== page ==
A. Yes, the Tribunal may appoint an independent expert on their own, irrespective of whether the parties have or have not appointed an expert, more so in cases where they have not. The expert’s role in terms of duties and independence is same whether appointed by the client or the Tribunal. However, matters such as a list of issues on which the expert is requested to express an opinion, information, data, timeframe, communication protocols, method of exchange of expert reports and instructions concerning examinations, tests, experiments and site visits, if any that the expert receives is given by the Tribunal. So, in that sense the role and results differ if I get appointed by the Tribunal. In certain cases, the Tribunal may appoint an expert to report to it on specific issues to be determined by the arbitral tribunal. The parties usually participate in selection of an expert and also agree upon the selection by the Tribunal.
Q. Could your broadly throw light on the different mechanism or methods of valuations which are utilised by experts like you in determining the damages or valuation of a transaction or the value of a shareholding which may be relevant in an arbitration proceeding.
A. I believe it depends upon what one is valuing. If it is a company or share valuation, then one has three basic approaches – Income approach, Market approach and Asset approach. If one is valuing Intellectual Property, then one can select the most appropriate one of the methods – Cost method or Income method or Market method. If one is calculating the lost profits, then usually either of Before and After approach, Yardstick (comparable) approach and Sales Projections (But For) approach is used.
Q. Could you guide our readers towards certain literature that arbitration practitioners and Chartered Accountants could read to know more about valuation and damages expert in arbitration practice.
A. I think for my fellow Chartered Accountant friends, as many would know, Aswath Damodaran has authored numerous books and are the best reference material. But equally important are publications like International Valuation Standards by International Valuation Standards Council and for valuations in India, it is always useful to refer to ICAI Valuation Standards by Valuation Standards Board. For lost profits, I think Lost Profits Damages: Principles, Methods, and Applications by Everett P Harry III and Jeffrey H. Kinrich is very useful.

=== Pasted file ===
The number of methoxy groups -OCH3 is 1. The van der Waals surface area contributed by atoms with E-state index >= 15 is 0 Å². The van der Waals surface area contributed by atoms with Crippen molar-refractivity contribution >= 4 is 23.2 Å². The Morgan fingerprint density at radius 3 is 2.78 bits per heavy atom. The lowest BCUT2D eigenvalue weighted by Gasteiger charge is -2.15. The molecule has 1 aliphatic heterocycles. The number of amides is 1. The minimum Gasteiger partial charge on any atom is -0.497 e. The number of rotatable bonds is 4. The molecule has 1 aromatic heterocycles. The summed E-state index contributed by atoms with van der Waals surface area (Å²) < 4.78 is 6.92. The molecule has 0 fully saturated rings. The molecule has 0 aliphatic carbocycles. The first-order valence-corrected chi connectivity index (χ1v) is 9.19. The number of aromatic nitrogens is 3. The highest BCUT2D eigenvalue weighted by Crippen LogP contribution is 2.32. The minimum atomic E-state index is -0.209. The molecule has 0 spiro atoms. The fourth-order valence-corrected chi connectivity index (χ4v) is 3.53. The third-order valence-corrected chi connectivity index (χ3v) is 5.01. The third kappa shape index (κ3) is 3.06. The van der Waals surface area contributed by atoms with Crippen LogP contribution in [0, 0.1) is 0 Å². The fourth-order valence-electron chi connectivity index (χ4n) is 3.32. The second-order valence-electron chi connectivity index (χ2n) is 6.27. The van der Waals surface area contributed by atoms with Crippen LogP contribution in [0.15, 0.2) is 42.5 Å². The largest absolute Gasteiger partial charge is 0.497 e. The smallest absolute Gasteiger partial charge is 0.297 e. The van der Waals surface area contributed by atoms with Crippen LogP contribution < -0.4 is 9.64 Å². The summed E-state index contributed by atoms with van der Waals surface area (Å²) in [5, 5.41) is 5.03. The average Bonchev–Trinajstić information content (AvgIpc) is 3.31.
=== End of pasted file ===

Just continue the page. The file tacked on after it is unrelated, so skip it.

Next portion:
But there are various books depending on the topic one wants to refer.
Q. What advice could you provide to budding Chartered Accountants who might want to develop an expertise and a practice as damages and valuation experts in Arbitrations?
A. I think I would recommend my fellow budding Chartered Accountants to take up this area as early as possible to gain a lot of experience. I would suggest one should start working with some of the top Economic Consulting firms globally, which will give them immense exposure to the more complex projects. Attending events or webinars and just interacting or listening to speakers in this zone also adds up to a lot of knowledge. Academically and professionally, I think a degree or a specialised course in Valuation or Economics would definitely be very useful. I would welcome interested professionals to this service line of consulting, which is only here to grow in future.
The Editorial Team at the Arbitration Workshop would like to thank Mr. Keval Sheth for taking out time from his busy schedule and for sharing his perspectives with us!